A calf is nursed by the mother for up to 20 months until it is able to hunt for itself. Before then, calves spend much of their time very close to their mothers.

A narwhal calf feeds on the mother’s fat-rich milk which aids in the thickening of its blubber to guard against the cold weather.

9) Diet/Hunting Pattern Of The Narwhal

Since narwhals have no functional teeth, they suck in and swallow their preys whole without chewing. It is an established fact that the male’s tusk, which is actually an overgrown tooth plays no role at all in feeding. This is because even males and the females with no tusks can feed themselves without any help.

Narwhals have a somewhat specialized diet. A research conducted between June 1978 and September 1979 showed that the Arctic cod and the Greenland halibut were narwhals’ most favorite items of diet at 51 percent and 37 percent respectively. It is a confirmed fact that narwhals also feed on squid, shrimp, and other smaller Arctic fish.

It is interesting to note that during winters, narwhals stay in shallow bays and feed on benthic fish, which are fish that live at the very bottom of the ocean. Here, their diet is much limited. However, in summer they move to the open ocean water where they can now access the cods that they love very much.

 Note that since narwhals feed by sucking, they have to be very close to their prey to make the capture possible and easier.

10) Alternative Name

  • Narwhale

11) Population And Conservation Status

No one knows the exact population of the narwhal but it is estimated that they could be around 50,000 – 75,000 globally.

Some researchers group the narwhals as nearly extinct, though this if refuted in many quarters. Nevertheless, it is an accepted fact that the narwhal is threatened by the drilling and mining activities that pollute their habitats.

They are most negatively impacted by noise pollution because they mainly communicate using sound signals. As a result, they are forced to move away from their natural habitats when they sense too much noise. That’s because noise pollution impairs their communication due to sound distortion.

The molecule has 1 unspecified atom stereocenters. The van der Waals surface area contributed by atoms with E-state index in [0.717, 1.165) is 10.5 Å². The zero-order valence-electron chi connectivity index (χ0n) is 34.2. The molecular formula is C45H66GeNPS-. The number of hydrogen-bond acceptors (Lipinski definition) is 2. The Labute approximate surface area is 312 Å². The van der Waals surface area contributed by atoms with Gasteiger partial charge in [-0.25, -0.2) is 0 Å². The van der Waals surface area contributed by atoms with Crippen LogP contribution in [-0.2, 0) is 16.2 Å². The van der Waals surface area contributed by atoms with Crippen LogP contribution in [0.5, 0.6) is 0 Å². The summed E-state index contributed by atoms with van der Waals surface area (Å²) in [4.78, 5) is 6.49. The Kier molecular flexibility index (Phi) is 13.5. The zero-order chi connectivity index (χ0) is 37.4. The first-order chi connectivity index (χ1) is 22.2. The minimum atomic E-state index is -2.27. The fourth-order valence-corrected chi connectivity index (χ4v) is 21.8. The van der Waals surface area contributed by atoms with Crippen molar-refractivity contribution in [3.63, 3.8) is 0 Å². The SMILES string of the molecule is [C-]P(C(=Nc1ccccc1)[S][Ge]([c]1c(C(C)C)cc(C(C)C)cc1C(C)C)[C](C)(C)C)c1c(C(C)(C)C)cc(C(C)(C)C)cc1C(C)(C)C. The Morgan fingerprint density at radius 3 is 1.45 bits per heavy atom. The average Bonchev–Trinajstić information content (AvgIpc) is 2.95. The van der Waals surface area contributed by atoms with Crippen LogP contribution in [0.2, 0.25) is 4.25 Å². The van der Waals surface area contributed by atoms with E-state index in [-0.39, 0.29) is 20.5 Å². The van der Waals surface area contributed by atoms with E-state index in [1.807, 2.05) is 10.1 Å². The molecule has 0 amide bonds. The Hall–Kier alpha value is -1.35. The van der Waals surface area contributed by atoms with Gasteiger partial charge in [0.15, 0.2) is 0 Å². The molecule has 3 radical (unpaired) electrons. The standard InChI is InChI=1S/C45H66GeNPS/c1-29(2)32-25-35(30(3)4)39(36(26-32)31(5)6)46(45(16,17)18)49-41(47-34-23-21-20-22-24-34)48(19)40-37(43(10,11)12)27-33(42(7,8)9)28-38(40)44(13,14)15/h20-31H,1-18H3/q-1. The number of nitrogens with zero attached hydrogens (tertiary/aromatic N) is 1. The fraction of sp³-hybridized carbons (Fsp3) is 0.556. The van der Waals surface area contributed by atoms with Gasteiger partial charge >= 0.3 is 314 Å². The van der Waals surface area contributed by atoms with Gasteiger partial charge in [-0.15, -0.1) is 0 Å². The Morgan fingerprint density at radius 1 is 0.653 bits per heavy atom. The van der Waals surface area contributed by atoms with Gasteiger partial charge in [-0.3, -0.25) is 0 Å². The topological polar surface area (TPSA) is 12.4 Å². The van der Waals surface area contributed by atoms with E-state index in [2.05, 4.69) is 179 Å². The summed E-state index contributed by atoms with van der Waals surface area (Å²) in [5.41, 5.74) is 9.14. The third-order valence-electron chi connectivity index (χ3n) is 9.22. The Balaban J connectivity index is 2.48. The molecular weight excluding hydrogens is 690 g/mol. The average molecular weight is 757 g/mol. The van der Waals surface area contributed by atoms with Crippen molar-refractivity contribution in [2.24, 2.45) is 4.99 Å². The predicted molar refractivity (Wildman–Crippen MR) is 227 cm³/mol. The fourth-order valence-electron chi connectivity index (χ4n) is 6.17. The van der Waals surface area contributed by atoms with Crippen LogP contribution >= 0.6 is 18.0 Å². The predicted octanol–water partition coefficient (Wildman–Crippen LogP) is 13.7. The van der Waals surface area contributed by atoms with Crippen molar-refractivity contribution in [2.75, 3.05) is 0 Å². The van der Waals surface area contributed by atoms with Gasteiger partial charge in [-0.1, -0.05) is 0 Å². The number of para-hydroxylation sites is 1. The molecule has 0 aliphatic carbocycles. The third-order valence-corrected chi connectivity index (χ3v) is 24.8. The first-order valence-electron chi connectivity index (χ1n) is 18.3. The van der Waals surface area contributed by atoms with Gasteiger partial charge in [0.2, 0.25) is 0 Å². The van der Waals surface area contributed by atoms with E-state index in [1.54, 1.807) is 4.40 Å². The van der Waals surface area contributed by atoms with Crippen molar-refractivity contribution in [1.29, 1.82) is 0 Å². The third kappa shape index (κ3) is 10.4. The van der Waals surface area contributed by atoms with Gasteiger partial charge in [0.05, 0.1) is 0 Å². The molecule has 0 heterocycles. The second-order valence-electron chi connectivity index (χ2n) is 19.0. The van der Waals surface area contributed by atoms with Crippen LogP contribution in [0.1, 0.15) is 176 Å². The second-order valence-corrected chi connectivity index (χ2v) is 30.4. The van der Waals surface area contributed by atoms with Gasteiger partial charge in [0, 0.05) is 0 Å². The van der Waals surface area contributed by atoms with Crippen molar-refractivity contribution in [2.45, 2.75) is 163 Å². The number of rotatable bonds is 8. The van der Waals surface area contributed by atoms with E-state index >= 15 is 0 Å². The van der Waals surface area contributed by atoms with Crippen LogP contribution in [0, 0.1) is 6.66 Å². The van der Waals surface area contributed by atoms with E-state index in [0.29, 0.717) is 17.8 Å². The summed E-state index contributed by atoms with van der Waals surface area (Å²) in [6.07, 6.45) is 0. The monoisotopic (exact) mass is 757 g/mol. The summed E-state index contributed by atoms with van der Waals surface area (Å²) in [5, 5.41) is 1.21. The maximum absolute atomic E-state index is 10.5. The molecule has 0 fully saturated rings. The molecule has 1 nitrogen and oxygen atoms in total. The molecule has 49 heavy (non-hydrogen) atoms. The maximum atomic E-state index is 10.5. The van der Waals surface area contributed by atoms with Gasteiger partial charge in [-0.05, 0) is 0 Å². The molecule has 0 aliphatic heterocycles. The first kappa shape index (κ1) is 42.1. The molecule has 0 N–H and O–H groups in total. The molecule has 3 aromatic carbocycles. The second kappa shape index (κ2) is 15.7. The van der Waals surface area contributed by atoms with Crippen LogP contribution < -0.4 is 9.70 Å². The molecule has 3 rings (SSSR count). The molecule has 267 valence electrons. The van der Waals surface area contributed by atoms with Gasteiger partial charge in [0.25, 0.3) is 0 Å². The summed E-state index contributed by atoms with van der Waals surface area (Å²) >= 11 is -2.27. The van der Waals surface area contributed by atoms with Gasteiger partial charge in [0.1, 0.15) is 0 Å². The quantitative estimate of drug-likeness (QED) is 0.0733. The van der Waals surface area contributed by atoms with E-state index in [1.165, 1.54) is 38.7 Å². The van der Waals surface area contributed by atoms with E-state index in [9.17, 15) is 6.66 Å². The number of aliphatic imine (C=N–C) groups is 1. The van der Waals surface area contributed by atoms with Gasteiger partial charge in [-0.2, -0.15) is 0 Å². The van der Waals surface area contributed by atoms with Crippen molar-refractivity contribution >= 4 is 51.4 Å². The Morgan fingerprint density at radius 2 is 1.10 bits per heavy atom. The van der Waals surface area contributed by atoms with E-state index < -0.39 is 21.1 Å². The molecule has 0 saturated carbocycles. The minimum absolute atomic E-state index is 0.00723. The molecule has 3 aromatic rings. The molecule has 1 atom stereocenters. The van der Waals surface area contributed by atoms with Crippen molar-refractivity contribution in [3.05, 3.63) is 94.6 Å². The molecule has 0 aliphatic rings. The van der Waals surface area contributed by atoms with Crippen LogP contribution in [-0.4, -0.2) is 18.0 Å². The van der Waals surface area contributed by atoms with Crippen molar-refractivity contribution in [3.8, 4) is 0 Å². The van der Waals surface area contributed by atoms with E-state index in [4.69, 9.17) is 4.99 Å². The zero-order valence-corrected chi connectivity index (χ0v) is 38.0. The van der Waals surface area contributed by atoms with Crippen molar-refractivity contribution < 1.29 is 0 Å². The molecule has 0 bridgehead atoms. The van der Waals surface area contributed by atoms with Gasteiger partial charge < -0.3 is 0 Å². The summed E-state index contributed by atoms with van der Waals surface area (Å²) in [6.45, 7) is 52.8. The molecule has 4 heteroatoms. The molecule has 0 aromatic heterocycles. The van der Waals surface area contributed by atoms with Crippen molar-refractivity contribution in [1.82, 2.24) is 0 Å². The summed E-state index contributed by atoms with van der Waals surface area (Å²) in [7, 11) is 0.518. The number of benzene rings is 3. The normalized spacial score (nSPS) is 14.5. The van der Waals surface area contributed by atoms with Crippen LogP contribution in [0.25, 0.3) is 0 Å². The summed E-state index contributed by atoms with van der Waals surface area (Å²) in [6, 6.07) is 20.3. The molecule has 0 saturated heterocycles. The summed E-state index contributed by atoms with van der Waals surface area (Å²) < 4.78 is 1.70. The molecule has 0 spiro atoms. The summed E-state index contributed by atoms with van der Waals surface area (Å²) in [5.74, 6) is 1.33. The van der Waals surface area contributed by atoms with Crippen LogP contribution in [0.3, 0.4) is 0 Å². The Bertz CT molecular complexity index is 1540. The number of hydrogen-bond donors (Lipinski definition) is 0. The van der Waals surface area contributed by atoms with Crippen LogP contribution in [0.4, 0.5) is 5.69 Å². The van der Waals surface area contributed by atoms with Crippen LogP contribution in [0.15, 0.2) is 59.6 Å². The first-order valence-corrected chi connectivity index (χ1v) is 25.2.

They also are often killed by suffocation when the sea in which they swim freezes over. Another cause of death is starvation: especially among young whales.

The narwhal species is listed as Near Threatened by the International Union for Conservation of Nature (IUCN).

Apart from humans, other predators of the narwhal include polar bears and orcas.

12) Ancestry And History

The name narwhal is derived from the Old Norse word ‘nar’ meaning ‘corpse.’ This is in reference to the animal’s gray/white pigmentation that resembles that of a drowned sailor as well as the animal’s behavior of ‘logging’ which means to float.

These two characteristics makes it look like a corpse lying on water, and thus the name.

Their scientific name, Monodon Monoceros, is from the Greek words for “one-tooth, one-horn.”

This whale is most closely related to the beluga whale. These two whales are the only surviving members of the family Monodontidae. This family is often referred to as “white whales.”

According to marine researchers, Jorge Velez and Nicholas Pyenson, their study on a skull fossil from Smithsonian Museum indicates that narwhals have been in existence for millions of years. Their analysis of narwhal fossils further showed that in the earlier years, narwhals lived in warmer oceans than they do today.

13) Distribution and habitat

They inhabit the Atlantic waters of the Arctic Circle. You’ll find them from the Central Canadian Arctic, eastward to Greenland and into the Eastern Russian Arctic.

In summer they spend approximately two to three months in ice-free, shallow bays along the continental slope.

Annually they migrate between these two regions.

References:

1. http://www.earthtimes.org/nature/tropical-belugas-narwhals-evolution/1879/

2. https://en.wikipedia.org/wiki/Narwhal

3. http://www.whale-world.com/narwhal-whale/

4. http://www.bbc.com/earth/story/20151026-the-tusks-of-narwhals-are-actually-teeth-that-are-inside-out?ocid=fbert

Photo Credit:

www.pixabay.com